2. Facebook Connect. We will implement Facebook Connect and Sign-in via Twitter, Yahoo and Google. This will create a short cut Ad creation process depending on what data your site allows us to pull through in their API. It will also have a big impact on how the Ad is published.
  3. More countries. We will expand the site to cover major cities in lots of other countries. The base site will stay in English but we will encourage people to post Ads in the language of their country so for example in Brazil we would like to see Brazilians using Portuguese etc.

What is your advice for travelers who may be interested in using LingoMatch?

If I was traveling first thing I would do would be to jump on LingoMatch in my local city and find someone from the place I am going. If you speak the language at the destination you probably need to brush up on it and you can do that finding out what’s hot and what’s not from a native. I would then create a new Ad in cities along my route so I could meet locals in each place. So much better to visit somewhere with local help. They would be delighted to practice some English and you get the inside scoop.

Thanks Andrew for taking the time to answer my questions. You can check out this free Web tool at LingoMatch.com.

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May 13, 2010 at 11:53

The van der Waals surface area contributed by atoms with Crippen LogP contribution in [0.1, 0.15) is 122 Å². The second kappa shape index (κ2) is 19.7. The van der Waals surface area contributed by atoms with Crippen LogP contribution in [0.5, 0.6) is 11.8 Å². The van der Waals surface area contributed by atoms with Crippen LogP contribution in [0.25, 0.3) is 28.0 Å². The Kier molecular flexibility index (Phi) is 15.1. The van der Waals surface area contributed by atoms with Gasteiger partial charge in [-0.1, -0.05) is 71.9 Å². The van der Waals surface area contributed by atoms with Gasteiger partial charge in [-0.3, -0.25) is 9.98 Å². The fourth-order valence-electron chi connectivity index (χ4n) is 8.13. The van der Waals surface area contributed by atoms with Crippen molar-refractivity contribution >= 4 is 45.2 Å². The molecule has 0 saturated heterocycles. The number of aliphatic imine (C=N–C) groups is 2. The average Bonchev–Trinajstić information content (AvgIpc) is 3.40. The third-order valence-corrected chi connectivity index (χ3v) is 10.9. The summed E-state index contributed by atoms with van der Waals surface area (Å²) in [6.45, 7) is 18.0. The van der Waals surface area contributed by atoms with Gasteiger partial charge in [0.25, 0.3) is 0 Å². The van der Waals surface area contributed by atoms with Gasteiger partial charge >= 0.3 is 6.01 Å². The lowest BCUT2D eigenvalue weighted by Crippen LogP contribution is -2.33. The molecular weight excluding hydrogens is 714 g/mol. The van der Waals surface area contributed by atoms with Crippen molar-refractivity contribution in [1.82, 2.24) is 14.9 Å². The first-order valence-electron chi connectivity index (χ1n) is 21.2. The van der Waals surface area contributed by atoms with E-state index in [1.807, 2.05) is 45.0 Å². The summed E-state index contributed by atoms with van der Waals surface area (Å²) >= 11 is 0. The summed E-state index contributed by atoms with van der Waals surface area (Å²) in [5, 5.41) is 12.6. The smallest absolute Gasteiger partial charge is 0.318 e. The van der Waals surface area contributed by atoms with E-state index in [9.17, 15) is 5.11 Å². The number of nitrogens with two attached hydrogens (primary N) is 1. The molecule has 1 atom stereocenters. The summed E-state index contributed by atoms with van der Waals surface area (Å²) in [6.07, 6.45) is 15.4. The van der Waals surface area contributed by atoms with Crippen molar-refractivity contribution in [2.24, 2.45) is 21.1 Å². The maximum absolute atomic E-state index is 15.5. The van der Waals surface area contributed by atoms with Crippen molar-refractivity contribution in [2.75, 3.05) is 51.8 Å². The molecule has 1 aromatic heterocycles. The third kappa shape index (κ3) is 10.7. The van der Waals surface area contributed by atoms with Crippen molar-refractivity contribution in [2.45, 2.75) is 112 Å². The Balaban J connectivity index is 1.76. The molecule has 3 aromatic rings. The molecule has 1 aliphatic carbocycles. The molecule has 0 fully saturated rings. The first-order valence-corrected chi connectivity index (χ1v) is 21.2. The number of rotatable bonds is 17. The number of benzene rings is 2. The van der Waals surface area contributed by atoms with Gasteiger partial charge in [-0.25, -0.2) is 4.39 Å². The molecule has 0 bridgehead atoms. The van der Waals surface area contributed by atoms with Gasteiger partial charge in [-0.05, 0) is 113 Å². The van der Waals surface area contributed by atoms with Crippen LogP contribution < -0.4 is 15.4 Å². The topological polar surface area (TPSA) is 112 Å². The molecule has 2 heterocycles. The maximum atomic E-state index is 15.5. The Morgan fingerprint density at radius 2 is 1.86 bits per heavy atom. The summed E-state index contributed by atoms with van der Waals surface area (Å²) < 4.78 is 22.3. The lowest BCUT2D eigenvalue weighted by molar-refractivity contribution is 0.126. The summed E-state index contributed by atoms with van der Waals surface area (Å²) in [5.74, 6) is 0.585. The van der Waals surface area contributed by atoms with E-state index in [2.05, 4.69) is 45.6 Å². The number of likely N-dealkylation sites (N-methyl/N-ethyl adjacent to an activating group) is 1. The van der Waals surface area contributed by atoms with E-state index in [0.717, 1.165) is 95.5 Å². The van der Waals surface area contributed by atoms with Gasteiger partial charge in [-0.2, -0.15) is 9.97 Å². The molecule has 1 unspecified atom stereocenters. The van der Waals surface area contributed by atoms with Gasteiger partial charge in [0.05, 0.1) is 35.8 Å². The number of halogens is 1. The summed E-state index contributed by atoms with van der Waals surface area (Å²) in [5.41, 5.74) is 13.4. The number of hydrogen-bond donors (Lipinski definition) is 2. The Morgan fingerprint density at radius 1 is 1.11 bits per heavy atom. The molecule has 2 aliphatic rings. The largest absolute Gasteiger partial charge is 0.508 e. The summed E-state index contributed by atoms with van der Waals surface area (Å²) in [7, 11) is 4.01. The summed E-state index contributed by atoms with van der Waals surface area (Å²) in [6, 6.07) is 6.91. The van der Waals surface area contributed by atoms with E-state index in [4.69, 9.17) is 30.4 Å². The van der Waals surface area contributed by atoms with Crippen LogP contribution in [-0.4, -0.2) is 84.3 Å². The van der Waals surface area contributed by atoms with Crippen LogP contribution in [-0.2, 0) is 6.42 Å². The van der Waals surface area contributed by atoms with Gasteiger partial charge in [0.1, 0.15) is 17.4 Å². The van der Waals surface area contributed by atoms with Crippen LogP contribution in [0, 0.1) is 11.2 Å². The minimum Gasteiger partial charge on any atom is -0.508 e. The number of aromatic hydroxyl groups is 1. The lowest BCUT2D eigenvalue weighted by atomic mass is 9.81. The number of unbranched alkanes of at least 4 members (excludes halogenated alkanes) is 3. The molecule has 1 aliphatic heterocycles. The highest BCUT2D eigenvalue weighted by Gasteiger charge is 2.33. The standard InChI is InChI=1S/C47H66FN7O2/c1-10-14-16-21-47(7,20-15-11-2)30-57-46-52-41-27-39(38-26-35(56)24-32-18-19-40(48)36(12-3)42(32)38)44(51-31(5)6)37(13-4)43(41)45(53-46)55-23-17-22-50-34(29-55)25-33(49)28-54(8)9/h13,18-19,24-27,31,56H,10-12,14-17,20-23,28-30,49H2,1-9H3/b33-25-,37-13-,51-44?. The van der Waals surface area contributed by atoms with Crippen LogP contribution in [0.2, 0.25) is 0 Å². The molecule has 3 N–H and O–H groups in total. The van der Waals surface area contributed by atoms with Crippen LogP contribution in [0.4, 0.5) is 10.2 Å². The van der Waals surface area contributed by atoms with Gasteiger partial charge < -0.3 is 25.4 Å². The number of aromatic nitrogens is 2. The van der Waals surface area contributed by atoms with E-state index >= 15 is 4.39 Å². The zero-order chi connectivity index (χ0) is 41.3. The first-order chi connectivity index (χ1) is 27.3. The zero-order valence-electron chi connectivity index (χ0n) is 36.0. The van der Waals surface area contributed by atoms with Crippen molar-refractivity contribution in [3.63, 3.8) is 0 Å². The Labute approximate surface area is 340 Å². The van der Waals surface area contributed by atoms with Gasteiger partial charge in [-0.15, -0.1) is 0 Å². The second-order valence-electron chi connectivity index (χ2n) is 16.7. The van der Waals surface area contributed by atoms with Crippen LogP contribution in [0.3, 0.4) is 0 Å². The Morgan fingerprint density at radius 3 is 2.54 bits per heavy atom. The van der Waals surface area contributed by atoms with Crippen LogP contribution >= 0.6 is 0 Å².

{ 9 comments… read them below or add one }

1 Andrew May 12, 2010 at 02:45

Thanks Anil. Great post. Hopefully your readers will find the site useful!

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2 Sebastian May 12, 2010 at 04:46

Great piece on Lingomatch, I can see how this would be a great way to make ones travels a whole lot more inciteful even if you are not specifically learning the country’s language you are visiting. Well done Andrew Playford.

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3 Sebastian May 12, 2010 at 04:47

perhaps that should have been insightful

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4 Andrew May 12, 2010 at 05:12

yes we don’t want to be inciting people 🙂 thanks for the kind words..

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5 Matt May 13, 2010 at 18:00

What an excellent idea. It sounds to be the next best language learning tool behind total immersion. Wish this would have been up when I was in Turkey attempting to learn some Turkish.

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6 Anil P. May 13, 2010 at 23:25

It’s a great way to encourage yourself and make learning of a language fun – plus you’re right, a great way to meet people.

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7 Andrew May 14, 2010 at 03:06

@matt – yes Turkey is high on our list. They are very keen language learners and are one of the highest non-English speaking Facebook users…

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8 Shannon OD May 14, 2010 at 23:24

I’ve never heard of this before but am keen on signing up – it looks like a really great tool and I’m intrigued to try it out at home, and then on my next travels!

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9 Anil P. May 15, 2010 at 13:46

I love the concept too and looking forward to the Twitter/Facebook integration.